In the first, second, fourth and fifth embodiments, and their modified examples, it is assumed that each storage systems is installed in an air-conditioned room in order to maintain a certain humidity level. This precondition is applicable to an open type rack 2 which does not have a rear panel 9. It is not always necessary to air-condition the closed type rack with the front doors and rear panel 9 (such as footwear cabinet) as shown in FIGS. 16 and 17. Further, in the case of the movable rack 41 shown in FIG. 1, when a plurality of rack bodies 45 are juxtaposed with spaces of 20 mm or less maintained therebetween, the movable rack 41 can be maintained at a constant humidity without being affected by ambient conditions.

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Referenced by
Citing PatentFiling datePublication dateApplicantTitle
US6802367 *Dec 13, 2001Oct 12, 2004Standex International CorporationRethermalization system and method for use with food trays having a hot food side and a cold food side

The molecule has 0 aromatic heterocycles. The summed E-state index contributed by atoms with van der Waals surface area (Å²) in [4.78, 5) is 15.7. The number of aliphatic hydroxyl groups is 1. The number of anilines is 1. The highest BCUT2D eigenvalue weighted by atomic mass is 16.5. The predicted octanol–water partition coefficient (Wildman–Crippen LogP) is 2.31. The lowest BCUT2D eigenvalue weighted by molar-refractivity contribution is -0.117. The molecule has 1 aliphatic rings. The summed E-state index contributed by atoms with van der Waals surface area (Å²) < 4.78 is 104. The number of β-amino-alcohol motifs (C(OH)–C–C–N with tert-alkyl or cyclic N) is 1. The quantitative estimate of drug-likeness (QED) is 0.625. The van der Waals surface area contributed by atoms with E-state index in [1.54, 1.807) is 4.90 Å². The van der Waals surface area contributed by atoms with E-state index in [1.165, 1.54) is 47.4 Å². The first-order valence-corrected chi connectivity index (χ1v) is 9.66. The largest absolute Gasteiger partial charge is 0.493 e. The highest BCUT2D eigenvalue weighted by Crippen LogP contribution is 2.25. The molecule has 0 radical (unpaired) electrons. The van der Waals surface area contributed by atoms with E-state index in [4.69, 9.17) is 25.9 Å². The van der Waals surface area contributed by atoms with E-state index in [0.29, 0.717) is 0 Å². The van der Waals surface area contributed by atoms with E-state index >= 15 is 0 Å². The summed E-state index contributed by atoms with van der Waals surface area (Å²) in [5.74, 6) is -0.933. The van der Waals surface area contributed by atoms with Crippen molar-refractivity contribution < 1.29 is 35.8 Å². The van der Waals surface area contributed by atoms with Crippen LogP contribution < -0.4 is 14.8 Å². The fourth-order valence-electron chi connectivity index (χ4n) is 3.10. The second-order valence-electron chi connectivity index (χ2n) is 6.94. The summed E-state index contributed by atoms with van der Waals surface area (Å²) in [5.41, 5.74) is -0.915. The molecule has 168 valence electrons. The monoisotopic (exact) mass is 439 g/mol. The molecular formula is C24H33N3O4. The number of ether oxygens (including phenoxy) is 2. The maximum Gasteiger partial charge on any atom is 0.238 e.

US6848989May 20, 2003Feb 1, 2005Kongo Kabushiki KaishaEnvironmental improvement device for a storage body
US6959502 *Nov 17, 2003Nov 1, 2005Seiko Epson CorporationDrying apparatus and workpiece processing apparatus having the same
US7513127 *Sep 13, 2005Apr 7, 2009The Automation PartnershipUltra-low temperature storage system
EP1367008A2 *May 23, 2003Dec 3, 2003Kongo Kabushiki KaishaEnvironmental improvement device for a storage body
Classifications
U.S. Classification236/44.00A, 62/382, 34/225, 34/218, 165/918, 62/DIG.16
International ClassificationF24F11/00, G05D22/00, F24F3/16
Cooperative ClassificationY10S165/918, Y10S62/16, F24F11/0008, F25D2317/0411, G05D22/00, F24F3/16
European ClassificationG05D22/00, F24F3/16, F24F11/00E
Legal Events
DateCodeEventDescription
Jun 26, 2012FPExpired due to failure to pay maintenance fee
Effective date: 20120509
May 9, 2012LAPSLapse for failure to pay maintenance fees
Dec 19, 2011REMIMaintenance fee reminder mailed
Oct 29, 2007FPAYFee payment
Year of fee payment: 8
Oct 7, 2003FPAYFee payment
Year of fee payment: 4
Feb 23, 1998ASAssignment
Owner name: KONGO CO., LTD, JAPAN
Free format text: ASSIGNMENT OF ASSIGNORS INTEREST;ASSIGNORS:MIYAZAKI, KUNIO;KAWANO, TOMOYUKI;IKENAGA, ICHIRO;REEL/FRAME:009024/0337
Effective date: 19971003